the RAND Corporation, Standard Oil, IBM, and others.
Throughout his life von Neumann had a respect and admiration for
business and government leaders; something which was often at variance
with the inclinations of his scientific colleagues. He enjoyed
associating with persons in positions of power, and this led him into
government service.[16]
As President of the Von Neumann Committee for Missiles, and later as a
member of the United States Atomic Energy Commission, from 1953 until
his death in 1957, he was influential in setting U.S. scientific and
military policy. Through his committee, he developed various scenarios
of nuclear proliferation, the development of intercontinental and
submarine missiles with atomic warheads, and the controversial strategic
equilibrium called mutual assured destruction (aka the M.A.D. doctrine).
During a Senate committee hearing he described his political ideology as
"violently anticommunist, and much more militaristic than the norm".
Von Neumann's interest in meteorological prediction led him to propose
manipulating the environment by spreading colorants on the polar ice
caps in order to enhance absorption of solar radiation (by reducing the
albedo), thereby raising global temperatures. He also favored a
preemptive nuclear attack on the USSR, believing that doing so could
prevent it from obtaining the atomic bomb.[17]
Personality
Although von Neumann invariably wore a conservative grey flannel
business suit, he enjoyed throwing large parties at his home in
Princeton, occasionally twice a week.[18] Despite being a notoriously
bad driver, he nonetheless enjoyed driving (frequently while reading a
book)  occasioning numerous arrests as well as accidents. He once
reported one of his car accidents in this way: "I was proceeding down
the road. The trees on the right were passing me in orderly fashion at
60 miles per hour. Suddenly one of them stepped in my path."[19] (The
von Neumanns would return to Princeton at the beginning of each academic
year with a new car.)
A committed hedonist, von Neumann liked to eat and drink heavily; his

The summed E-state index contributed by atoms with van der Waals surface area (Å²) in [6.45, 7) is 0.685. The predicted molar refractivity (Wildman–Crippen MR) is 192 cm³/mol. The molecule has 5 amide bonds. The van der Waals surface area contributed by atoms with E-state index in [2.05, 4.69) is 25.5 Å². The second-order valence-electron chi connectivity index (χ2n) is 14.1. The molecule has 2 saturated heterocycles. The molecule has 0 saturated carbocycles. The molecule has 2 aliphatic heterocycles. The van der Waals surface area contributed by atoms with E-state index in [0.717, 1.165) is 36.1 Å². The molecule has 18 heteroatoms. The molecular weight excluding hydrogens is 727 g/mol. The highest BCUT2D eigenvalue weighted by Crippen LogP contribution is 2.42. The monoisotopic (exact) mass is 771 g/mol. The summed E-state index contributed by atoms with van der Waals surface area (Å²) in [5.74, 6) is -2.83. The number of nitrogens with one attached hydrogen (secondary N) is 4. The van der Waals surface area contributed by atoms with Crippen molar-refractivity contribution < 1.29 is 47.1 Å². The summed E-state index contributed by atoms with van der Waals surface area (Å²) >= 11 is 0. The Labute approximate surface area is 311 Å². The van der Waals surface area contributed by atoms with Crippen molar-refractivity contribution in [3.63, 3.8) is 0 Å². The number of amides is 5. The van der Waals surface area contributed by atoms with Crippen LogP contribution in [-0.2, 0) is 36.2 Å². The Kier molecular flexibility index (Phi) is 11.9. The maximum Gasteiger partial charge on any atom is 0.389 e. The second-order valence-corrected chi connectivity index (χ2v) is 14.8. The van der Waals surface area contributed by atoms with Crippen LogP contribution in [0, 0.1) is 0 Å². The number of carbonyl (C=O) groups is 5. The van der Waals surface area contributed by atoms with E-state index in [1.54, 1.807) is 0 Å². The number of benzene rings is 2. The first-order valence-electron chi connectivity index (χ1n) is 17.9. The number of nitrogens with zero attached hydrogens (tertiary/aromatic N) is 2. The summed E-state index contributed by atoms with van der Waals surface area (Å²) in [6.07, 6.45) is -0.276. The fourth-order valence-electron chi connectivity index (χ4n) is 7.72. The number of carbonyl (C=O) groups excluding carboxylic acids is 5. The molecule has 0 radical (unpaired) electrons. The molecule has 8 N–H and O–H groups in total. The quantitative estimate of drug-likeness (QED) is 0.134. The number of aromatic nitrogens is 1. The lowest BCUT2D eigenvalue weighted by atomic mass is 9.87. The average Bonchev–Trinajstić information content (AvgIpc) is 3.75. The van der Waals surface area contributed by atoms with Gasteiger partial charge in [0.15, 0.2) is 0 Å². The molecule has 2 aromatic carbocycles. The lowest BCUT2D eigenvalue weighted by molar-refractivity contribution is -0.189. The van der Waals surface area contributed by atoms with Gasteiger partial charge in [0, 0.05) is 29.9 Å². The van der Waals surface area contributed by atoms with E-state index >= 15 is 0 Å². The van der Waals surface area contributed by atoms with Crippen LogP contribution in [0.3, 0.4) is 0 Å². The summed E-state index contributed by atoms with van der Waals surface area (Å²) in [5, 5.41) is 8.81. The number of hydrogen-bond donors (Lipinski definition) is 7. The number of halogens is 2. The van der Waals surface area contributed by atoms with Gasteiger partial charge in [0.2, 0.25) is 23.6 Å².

wife, Klara, said that he could count everything except calories. He
enjoyed yiddish and "offcolor" humor (especially limericks) and could
make very insensitive jokes (for example: "bodily violence is a
displeasure done with the intention of giving pleasure").[citation
needed] Von Neumann persistently gazed at the legs of young women (so
much so that female secretaries at Los Alamos often covered up the
exposed undersides of their desks with cardboard).[20]
Honors
The John von Neumann Theory Prize of the Institute for Operations
Research and the Management Sciences (INFORMS, previously TIMSORSA) is
awarded annually to an individual (or group) who have made fundamental
and sustained contributions to theory in operations research and the
management sciences.
The IEEE John von Neumann Medal is awarded annually by the IEEE "for
outstanding achievements in computerrelated science and technology."
The John von Neumann Lecture is given annually at the Society for
Industrial and Applied Mathematics (SIAM) by a researcher who has
contributed to applied mathematics, and the chosen lecturer is also
awarded a monetary prize.
Von Neumann, a crater on Earth's Moon, is named after John von Neumann.
The John von Neumann Computing Center in Princeton, New Jersey
(40°20′55″N 74°35′32″W / 40.348695, 74.592251 (John von Neumann
Computing Center)) was named in his honor.
The professional society of Hungarian computer scientists, John von
Neumann Computer Society, is named after John von Neumann[21].
On May 4, 2005 the United States Postal Service issued the American
Scientists commemorative postage stamp series, a set of four 37cent
selfadhesive stamps in several configurations. The scientists depicted
were John von Neumann, Barbara McClintock, Josiah Willard Gibbs, and
Richard Feynman.
The John von Neumann Award of the Rajk László College for Advanced
Studies was named in his honor, and is given every year from 1995 to
professors, who had on outstanding contribution at the field of exact
social sciences, and through their work they had a heavy influence to
the professional development and thinking of the members of the college.
See also
Stone–von Neumann theorem
Von Neumann–Bernays–Gödel set theory
Von Neumann algebra
Von Neumann architecture
Von Neumann bicommutant theorem
Von Neumann conjecture
Von Neumann entropy
Von Neumann programming languages
Von Neumann regular ring
Von Neumann universal constructor
Von Neumann universe
Selfreplicating spacecraft 
Aharon's Jewish Books and Judaica
600 South Holly Street Suite 103
Denver, Colorado 80246
3033227345
8008308660
Map to Aharon's Jewish Books and Judaica
Store Hours
Monday through Thursday 9 AM to 6 PM
Friday 9 AM to 2 PM
Sunday 9 AM to 4 PM